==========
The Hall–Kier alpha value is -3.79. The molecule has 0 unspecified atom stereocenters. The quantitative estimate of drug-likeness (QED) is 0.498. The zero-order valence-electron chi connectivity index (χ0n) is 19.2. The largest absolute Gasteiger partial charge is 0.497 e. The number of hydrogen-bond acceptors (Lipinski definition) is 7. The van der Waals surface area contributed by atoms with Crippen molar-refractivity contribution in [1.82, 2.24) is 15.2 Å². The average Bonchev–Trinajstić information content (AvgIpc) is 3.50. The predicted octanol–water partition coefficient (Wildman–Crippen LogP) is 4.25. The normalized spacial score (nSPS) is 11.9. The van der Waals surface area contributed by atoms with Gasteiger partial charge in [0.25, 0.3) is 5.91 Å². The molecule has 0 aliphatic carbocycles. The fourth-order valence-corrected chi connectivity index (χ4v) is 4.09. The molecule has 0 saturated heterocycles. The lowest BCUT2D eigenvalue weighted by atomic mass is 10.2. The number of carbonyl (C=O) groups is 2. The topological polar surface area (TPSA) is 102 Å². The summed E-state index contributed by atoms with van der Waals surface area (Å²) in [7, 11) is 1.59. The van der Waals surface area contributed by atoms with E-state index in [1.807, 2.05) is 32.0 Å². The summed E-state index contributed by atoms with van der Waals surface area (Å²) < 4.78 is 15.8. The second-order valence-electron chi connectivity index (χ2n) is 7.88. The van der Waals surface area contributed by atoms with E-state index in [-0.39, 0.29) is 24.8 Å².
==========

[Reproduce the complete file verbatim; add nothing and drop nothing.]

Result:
The Hall–Kier alpha value is -3.79. The molecule has 0 unspecified atom stereocenters. The quantitative estimate of drug-likeness (QED) is 0.498. The zero-order valence-electron chi connectivity index (χ0n) is 19.2. The largest absolute Gasteiger partial charge is 0.497 e. The number of hydrogen-bond acceptors (Lipinski definition) is 7. The van der Waals surface area contributed by atoms with Crippen molar-refractivity contribution in [1.82, 2.24) is 15.2 Å². The average Bonchev–Trinajstić information content (AvgIpc) is 3.50. The predicted octanol–water partition coefficient (Wildman–Crippen LogP) is 4.25. The normalized spacial score (nSPS) is 11.9. The van der Waals surface area contributed by atoms with Gasteiger partial charge in [0.25, 0.3) is 5.91 Å². The molecule has 0 aliphatic carbocycles. The fourth-order valence-corrected chi connectivity index (χ4v) is 4.09. The molecule has 0 saturated heterocycles. The lowest BCUT2D eigenvalue weighted by atomic mass is 10.2. The number of carbonyl (C=O) groups is 2. The topological polar surface area (TPSA) is 102 Å². The summed E-state index contributed by atoms with van der Waals surface area (Å²) in [7, 11) is 1.59. The van der Waals surface area contributed by atoms with E-state index in [1.807, 2.05) is 32.0 Å². The summed E-state index contributed by atoms with van der Waals surface area (Å²) < 4.78 is 15.8. The second-order valence-electron chi connectivity index (χ2n) is 7.88. The van der Waals surface area contributed by atoms with E-state index in [-0.39, 0.29) is 24.8 Å².